Scientists shed light on mysteries associated with infertility
Scientists attacking the problem of high miscarriage rates have long wondered if there is a way to tell whether an egg cell will successfully develop into an embryo and grow or if there is a marker indicating when it is destined to fail.
Two Rutgers-led research teams have found strong clues in two separate studies using both human and mouse data that will allow them to begin to answer "yes" to both questions.
Reporting in Nature Communications, one team found that mouse egg cells that form an unusual cap-like structure before being fertilized are more likely to be viable, attach to the womb and grow than egg cells without the structure.
"These are important findings because, as many people seek [in vitro fertilization] for family building, success rates are low," said Karen Schindler, a professor in the Department of Genetics in the Rutgers School of Arts and Sciences (SAS) and senior author of the paper. "Understanding the basic mechanisms of what makes a high-quality egg and embryo are essential for improving clinical success rates."
In the second study, published in The American Journal of Human Genetics, the Rutgers-led team identified a gene that when mutated causes an abnormal number of chromosomes in mouse eggs—a leading cause of early miscarriage and in vitro fertilization (IVF) failure.
"We are seeking to understand the genetic roots of female infertility," said Jinchuan Xing, a professor in the Department of Genetics in SAS and senior author of the paper. "In this case, the method we developed for identifying genetic risk can be applied by many researchers for further inquiry."
Infertility, defined as the inability to conceive after one year or longer of unprotected sex, is a common problem. In the United States, among females ages 15 to 49 with no previous births, about 1 in 5 or 19% are unable to get pregnant after one year of trying, according to the U.S. Centers for Disease Control and Prevention. Also, about 1 in 4 or about 26% of women in this group have difficulty getting pregnant or carrying a pregnancy to term, a condition known as impaired fecundity, the CDC said.
Schindler, Xing and their teams want to understand how some women produce highly viable eggs and why the process that produces eggs is so error prone. In Schindler's study, the team zeroed in on one of the last steps of the egg production process. Schindler said the team was inspired by work on cancer cells by a colleague, Ahna Skop, a geneticist at the University of Wisconsin who is an author on the paper. Skop discovered that the region that forms between dividing cells contains essential materials such as RNAs and proteins.
Because an embryo relies on these essential materials to develop, Schindler wondered whether a mechanism with life-protecting proteins could also be produced when an egg cell divides into two daughter cells.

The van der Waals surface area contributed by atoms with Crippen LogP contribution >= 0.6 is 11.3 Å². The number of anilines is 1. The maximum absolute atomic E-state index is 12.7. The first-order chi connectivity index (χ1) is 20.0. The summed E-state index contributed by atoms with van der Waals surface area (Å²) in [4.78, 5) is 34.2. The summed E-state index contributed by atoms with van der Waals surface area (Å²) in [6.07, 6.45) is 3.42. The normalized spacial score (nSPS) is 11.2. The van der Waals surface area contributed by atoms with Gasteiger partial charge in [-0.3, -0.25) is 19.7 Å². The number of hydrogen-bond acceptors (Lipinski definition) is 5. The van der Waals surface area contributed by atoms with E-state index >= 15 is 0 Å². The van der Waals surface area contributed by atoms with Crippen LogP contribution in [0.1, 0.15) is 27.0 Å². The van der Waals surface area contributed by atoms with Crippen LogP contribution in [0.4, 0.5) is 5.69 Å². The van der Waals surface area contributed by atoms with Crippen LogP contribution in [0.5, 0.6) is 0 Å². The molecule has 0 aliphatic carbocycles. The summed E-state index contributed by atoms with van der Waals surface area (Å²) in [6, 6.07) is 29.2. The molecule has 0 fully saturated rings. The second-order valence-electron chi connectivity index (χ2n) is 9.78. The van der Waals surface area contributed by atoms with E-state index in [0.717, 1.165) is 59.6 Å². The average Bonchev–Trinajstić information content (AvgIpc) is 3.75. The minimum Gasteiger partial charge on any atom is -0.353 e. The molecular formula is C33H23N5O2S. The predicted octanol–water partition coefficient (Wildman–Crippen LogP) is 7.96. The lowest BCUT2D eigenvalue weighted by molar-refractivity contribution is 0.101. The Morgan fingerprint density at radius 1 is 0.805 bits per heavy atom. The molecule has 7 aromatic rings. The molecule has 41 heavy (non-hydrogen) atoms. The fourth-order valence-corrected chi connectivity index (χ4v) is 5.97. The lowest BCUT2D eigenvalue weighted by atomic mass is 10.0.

Unlike other cell types, egg cells that divide into two cells form them unequally. One, the egg, receives most of the vital material, such as genetic information and the structures that produce proteins, while the second, known as the polar body, receives little and eventually withers away and dies.
Using a microscope that produces high-resolution images of living cells, the Schindler team found that egg cells also have a region between the dividing cells that is enriched in essential materials. In this analysis, they discovered a new cap-like structure that forms between the cells. In egg cells that are successfully fertilized and grow into embryos, the caps form a protective barrier that prevent the essential materials from escaping into the adjoining polar body cell. In egg cells where the cap was disrupted, embryos were not viable.
"The cap is the boundary between the egg that will become fertilized by sperm and the non-functional polar body," Schindler said. "Without this cap, essential materials can leak into the polar body and the egg is less likely to become an embryo."
In the second paper, Xing and his team analyzed a pool of data collected by IVF clinics during genetic testing of embryos for an abnormal number of chromosomes before implantation. Xing said the data gathered in this collection method, which employs an inexpensive DNA sequencing technology, hasn't been regarded as useful for in-depth searches of genetic patterns.
Although this low-coverage whole-genome sequencing method produces a fraction of the data from each genetic sample and relies on computational methods to fill in the missing information, Xing's team was able to detect a gene mutation common to egg failure. When tested in mice, the mutation causes mistakes in the number of chromosomes divided between the egg and the polar body.
"The findings and the method used have broad implications, not only for clinicians and patients investigating emerging causes of IVF failure, but in providing the world with a new way to do genetic studies using low-coverage sequencing data," Xing said.
More information: Gyu Ik Jung et al, An oocyte meiotic midbody cap is required for developmental competence in mice, Nature Communications (2023). DOI: 10.1038/s41467-023-43288-x
Siqi Sun et al, Identifying risk variants for embryo aneuploidy using ultra-low coverage whole-genome sequencing from preimplantation genetic testing, The American Journal of Human Genetics (2023). DOI: 10.1016/j.ajhg.2023.11.002